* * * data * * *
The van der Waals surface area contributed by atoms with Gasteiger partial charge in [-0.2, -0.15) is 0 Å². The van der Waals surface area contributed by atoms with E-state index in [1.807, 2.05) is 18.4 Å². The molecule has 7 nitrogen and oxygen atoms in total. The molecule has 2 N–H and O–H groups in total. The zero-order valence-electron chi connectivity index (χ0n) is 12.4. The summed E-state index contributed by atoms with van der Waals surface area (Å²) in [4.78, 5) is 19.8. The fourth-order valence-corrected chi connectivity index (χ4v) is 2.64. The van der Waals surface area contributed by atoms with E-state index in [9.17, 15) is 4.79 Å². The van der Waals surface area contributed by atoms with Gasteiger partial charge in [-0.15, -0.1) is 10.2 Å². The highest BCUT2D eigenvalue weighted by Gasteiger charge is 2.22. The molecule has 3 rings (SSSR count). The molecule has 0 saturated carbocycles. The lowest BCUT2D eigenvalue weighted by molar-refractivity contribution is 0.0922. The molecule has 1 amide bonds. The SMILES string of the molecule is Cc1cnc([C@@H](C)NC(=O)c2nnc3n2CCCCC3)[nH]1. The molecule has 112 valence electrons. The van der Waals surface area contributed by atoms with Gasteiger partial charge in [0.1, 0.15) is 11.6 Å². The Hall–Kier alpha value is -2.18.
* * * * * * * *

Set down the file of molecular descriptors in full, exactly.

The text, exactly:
The van der Waals surface area contributed by atoms with Gasteiger partial charge in [-0.2, -0.15) is 0 Å². The van der Waals surface area contributed by atoms with E-state index in [1.807, 2.05) is 18.4 Å². The molecule has 7 nitrogen and oxygen atoms in total. The molecule has 2 N–H and O–H groups in total. The zero-order valence-electron chi connectivity index (χ0n) is 12.4. The summed E-state index contributed by atoms with van der Waals surface area (Å²) in [4.78, 5) is 19.8. The fourth-order valence-corrected chi connectivity index (χ4v) is 2.64. The van der Waals surface area contributed by atoms with E-state index in [9.17, 15) is 4.79 Å². The van der Waals surface area contributed by atoms with Gasteiger partial charge in [-0.15, -0.1) is 10.2 Å². The highest BCUT2D eigenvalue weighted by Gasteiger charge is 2.22. The molecule has 3 rings (SSSR count). The molecule has 0 saturated carbocycles. The lowest BCUT2D eigenvalue weighted by molar-refractivity contribution is 0.0922. The molecule has 1 amide bonds. The SMILES string of the molecule is Cc1cnc([C@@H](C)NC(=O)c2nnc3n2CCCCC3)[nH]1. The molecule has 112 valence electrons. The van der Waals surface area contributed by atoms with Gasteiger partial charge in [0.1, 0.15) is 11.6 Å². The Hall–Kier alpha value is -2.18.